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Will the Senate vote to convict Trump?

Watch Jon Lieber, who leads Eurasia Group's coverage of political and policy developments in Washington, lend perspective to this week's historic impeachment proceedings.

Impeachment. President Trump became the first president ever to be impeached twice this week. And the question on everybody's mind is will he be convicted in the Senate? And I think the answer right now is we just don't know. I'd probably bet against it. There was a really strong Republican vote against impeaching him in the House, with only 10 of the over 100 Republicans breaking with the President and voting to impeach him. And the question now is in the Senate, is there more support for a conviction? Senate Majority Leader McConnell has indicated he's at least open to it and wants to hear some of the facts. And I expect you're going to hear a lot of other Republicans make the same statement, at least until the trial begins.

What are the reasons they wouldn't impeach? Well, Senator Tom Cotton from Arkansas has argued that you can't impeach a president after he's already left office. And the trial would of course start after he leaves office. This probably isn't true because it's a question that would probably be up to the Senate to decide. The Supreme Court is usually loath to weigh in on issues of internal matters for the legislative branch, a co-equal branch of government. So, it's the Senate's decision. If they want to impeach a president after he leaves office, they can. Lindsey Graham from South Carolina has argued that this would be a bad precedent to set and could lead to some absurd examples, like impeaching George Washington years after he died. That's probably a slippery slope that you don't have to worry about too much, but it's an argument Republicans might make.

You're also going to hear some Republicans say that the President did something wrong, deserves to be censured, but shouldn't be impeached. This is something that some Republicans in the House side have said. Hasn't really caught on yet in the Senate but could be something that people turn to short of impeachment. I think you can easily see four to five votes already today being there to impeach the President among Republicans in the Senate, but you need 17. If McConnell goes, he probably brings along some other Republicans and that would get you closer to the threshold that you need. But there's a lot of facts that are still to come out. There will be a trial with fact finding in it. And the President's own behavior could dictate which way this goes. If he continues to indicate support for the riot in the coming weeks, if he continues to make controversial statements or make a problem of himself, he could get convicted.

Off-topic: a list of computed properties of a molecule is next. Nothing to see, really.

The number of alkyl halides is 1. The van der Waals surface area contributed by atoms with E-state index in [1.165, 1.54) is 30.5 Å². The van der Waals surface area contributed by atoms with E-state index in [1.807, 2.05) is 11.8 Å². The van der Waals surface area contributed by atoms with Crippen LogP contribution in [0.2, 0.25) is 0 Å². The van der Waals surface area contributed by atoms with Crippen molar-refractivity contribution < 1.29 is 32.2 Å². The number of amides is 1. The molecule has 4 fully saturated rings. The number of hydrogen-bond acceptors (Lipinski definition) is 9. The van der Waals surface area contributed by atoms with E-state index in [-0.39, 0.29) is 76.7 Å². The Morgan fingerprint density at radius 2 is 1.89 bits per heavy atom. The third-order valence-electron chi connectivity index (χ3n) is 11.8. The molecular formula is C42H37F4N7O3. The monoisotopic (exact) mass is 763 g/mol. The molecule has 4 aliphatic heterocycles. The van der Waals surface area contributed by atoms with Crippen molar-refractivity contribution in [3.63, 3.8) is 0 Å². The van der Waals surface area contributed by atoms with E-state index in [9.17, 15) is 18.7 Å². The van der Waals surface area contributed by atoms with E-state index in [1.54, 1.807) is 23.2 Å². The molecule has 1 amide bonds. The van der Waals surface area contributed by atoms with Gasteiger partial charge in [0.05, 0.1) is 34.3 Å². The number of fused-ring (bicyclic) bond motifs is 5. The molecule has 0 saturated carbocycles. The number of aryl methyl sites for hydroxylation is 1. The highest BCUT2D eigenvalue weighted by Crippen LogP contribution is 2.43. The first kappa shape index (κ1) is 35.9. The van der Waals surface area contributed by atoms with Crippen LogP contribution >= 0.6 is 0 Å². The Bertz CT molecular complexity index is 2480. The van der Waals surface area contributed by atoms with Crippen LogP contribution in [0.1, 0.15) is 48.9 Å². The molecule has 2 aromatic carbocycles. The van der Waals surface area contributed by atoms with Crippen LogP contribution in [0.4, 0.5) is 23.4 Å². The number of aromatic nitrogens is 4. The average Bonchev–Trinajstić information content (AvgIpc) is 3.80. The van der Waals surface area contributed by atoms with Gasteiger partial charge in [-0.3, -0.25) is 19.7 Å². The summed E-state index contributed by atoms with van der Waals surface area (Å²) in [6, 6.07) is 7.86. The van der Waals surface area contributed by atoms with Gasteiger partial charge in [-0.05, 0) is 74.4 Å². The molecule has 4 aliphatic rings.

The implications of him being convicted are that once he's impeached, even out of office, both Houses of Congress can vote with a simple majority to bar him from ever holding political office again, which might be helpful for Republicans looking to the 2024 presidential election. But on the other hand, President Trump isn't really one to follow precedent. He could decide to run anyway and let somebody sue him and then build up his political capital and attract attention and fundraising to himself in the process.
So the trial should start right around the 19th or the 20th. We don't actually know when that's going to happen yet. It may interfere with Senate business, but the Senators should be able to walk and chew gum at the same time. I would expect them to be able to set up a process to confirm Biden's cabinet nominees at the same time they're running this impeachment trial. This does, however, give the opportunity to some Republican Senators who are opposed to Biden's cabinet to gum up the works. But I think Republicans are generally probably going to want to at least look cooperative in the early days of this administration. So I don't see this being too big of an impediment to Biden's agenda.

Wales, early 19th century: During breaks from his law studies, William Robert Grove indulges in his passion for science to become an inventor. On his honeymoon in Europe, he learns about the new energy source everyone's talking about: electricity. After learning that electricity allows water to be broken down into its two components, hydrogen and oxygen, his intuition leads him to an idea that ends up making him a pioneer of sustainable energy production.

Watch the story of William Robert Grove in Eni's MINDS series, where we travel through time seeking scientists.

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Catch the full episode of GZERO World, where Dr. Fauci discusses the latest in vaccine roll out, schools re-openings, and plenty more, on US public television stations nationwide, beginning Friday, February 26. Check local listings.

Egypt and Sudan want some dam help: Cairo and Khartoum have called on the US, EU, and UN to intervene in their ongoing dispute with neighboring Ethiopia over that country's construction of a massive hydroelectric dam on the Nile. Egypt and Sudan, which are downstream of Ethiopia and worry about their farmers losing water, want binding targets and dispute resolution mechanisms, while Ethiopia, which sees the dam as a critical piece of its economic future, wants more flexibility and has given little ground in talks. Efforts by the African Union to mediate have failed as Ethiopia presses ahead with filling the dam even after being sanctioned by the Trump administration last year for doing so. The dispute over the Grand Ethiopian Renaissance Dam, as it is called, has threatened to spill into military conflict at several points in recent years. Can the "international community" turn things around?

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The GZERO World Podcast with Ian Bremmer. Listen now.


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